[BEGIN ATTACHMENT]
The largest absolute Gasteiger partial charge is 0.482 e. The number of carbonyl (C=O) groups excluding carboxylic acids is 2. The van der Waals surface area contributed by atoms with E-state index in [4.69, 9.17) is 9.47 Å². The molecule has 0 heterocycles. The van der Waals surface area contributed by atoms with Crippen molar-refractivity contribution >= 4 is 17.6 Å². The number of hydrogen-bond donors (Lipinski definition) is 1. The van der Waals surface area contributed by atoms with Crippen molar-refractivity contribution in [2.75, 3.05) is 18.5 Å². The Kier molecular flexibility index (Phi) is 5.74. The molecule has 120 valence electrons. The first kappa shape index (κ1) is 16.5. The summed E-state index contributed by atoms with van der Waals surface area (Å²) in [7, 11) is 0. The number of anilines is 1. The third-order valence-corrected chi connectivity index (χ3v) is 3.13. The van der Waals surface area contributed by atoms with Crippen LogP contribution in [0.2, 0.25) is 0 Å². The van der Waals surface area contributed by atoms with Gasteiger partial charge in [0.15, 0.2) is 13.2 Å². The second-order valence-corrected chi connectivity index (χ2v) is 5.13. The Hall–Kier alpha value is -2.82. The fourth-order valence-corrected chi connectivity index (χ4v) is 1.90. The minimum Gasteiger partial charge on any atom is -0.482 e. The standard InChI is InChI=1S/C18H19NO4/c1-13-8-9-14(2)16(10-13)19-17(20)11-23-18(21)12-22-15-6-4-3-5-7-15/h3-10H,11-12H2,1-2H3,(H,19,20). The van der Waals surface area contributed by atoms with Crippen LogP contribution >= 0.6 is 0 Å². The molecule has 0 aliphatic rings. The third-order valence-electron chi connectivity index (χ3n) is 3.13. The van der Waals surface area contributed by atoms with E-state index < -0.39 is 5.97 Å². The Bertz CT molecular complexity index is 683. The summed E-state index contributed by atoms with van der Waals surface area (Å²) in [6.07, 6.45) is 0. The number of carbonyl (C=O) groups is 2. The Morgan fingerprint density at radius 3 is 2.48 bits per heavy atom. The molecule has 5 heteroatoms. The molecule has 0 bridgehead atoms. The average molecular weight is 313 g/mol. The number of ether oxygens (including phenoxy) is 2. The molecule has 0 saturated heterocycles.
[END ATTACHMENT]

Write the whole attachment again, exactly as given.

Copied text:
The largest absolute Gasteiger partial charge is 0.482 e. The number of carbonyl (C=O) groups excluding carboxylic acids is 2. The van der Waals surface area contributed by atoms with E-state index in [4.69, 9.17) is 9.47 Å². The molecule has 0 heterocycles. The van der Waals surface area contributed by atoms with Crippen molar-refractivity contribution >= 4 is 17.6 Å². The number of hydrogen-bond donors (Lipinski definition) is 1. The van der Waals surface area contributed by atoms with Crippen molar-refractivity contribution in [2.75, 3.05) is 18.5 Å². The Kier molecular flexibility index (Phi) is 5.74. The molecule has 120 valence electrons. The first kappa shape index (κ1) is 16.5. The summed E-state index contributed by atoms with van der Waals surface area (Å²) in [7, 11) is 0. The number of anilines is 1. The third-order valence-corrected chi connectivity index (χ3v) is 3.13. The van der Waals surface area contributed by atoms with Crippen LogP contribution in [0.2, 0.25) is 0 Å². The van der Waals surface area contributed by atoms with Gasteiger partial charge in [0.15, 0.2) is 13.2 Å². The second-order valence-corrected chi connectivity index (χ2v) is 5.13. The Hall–Kier alpha value is -2.82. The fourth-order valence-corrected chi connectivity index (χ4v) is 1.90. The minimum Gasteiger partial charge on any atom is -0.482 e. The standard InChI is InChI=1S/C18H19NO4/c1-13-8-9-14(2)16(10-13)19-17(20)11-23-18(21)12-22-15-6-4-3-5-7-15/h3-10H,11-12H2,1-2H3,(H,19,20). The van der Waals surface area contributed by atoms with Crippen LogP contribution >= 0.6 is 0 Å². The molecule has 0 aliphatic rings. The third-order valence-electron chi connectivity index (χ3n) is 3.13. The van der Waals surface area contributed by atoms with E-state index < -0.39 is 5.97 Å². The Bertz CT molecular complexity index is 683. The summed E-state index contributed by atoms with van der Waals surface area (Å²) in [6.07, 6.45) is 0. The number of carbonyl (C=O) groups is 2. The Morgan fingerprint density at radius 3 is 2.48 bits per heavy atom. The molecule has 5 heteroatoms. The molecule has 0 bridgehead atoms. The average molecular weight is 313 g/mol. The number of ether oxygens (including phenoxy) is 2. The molecule has 0 saturated heterocycles.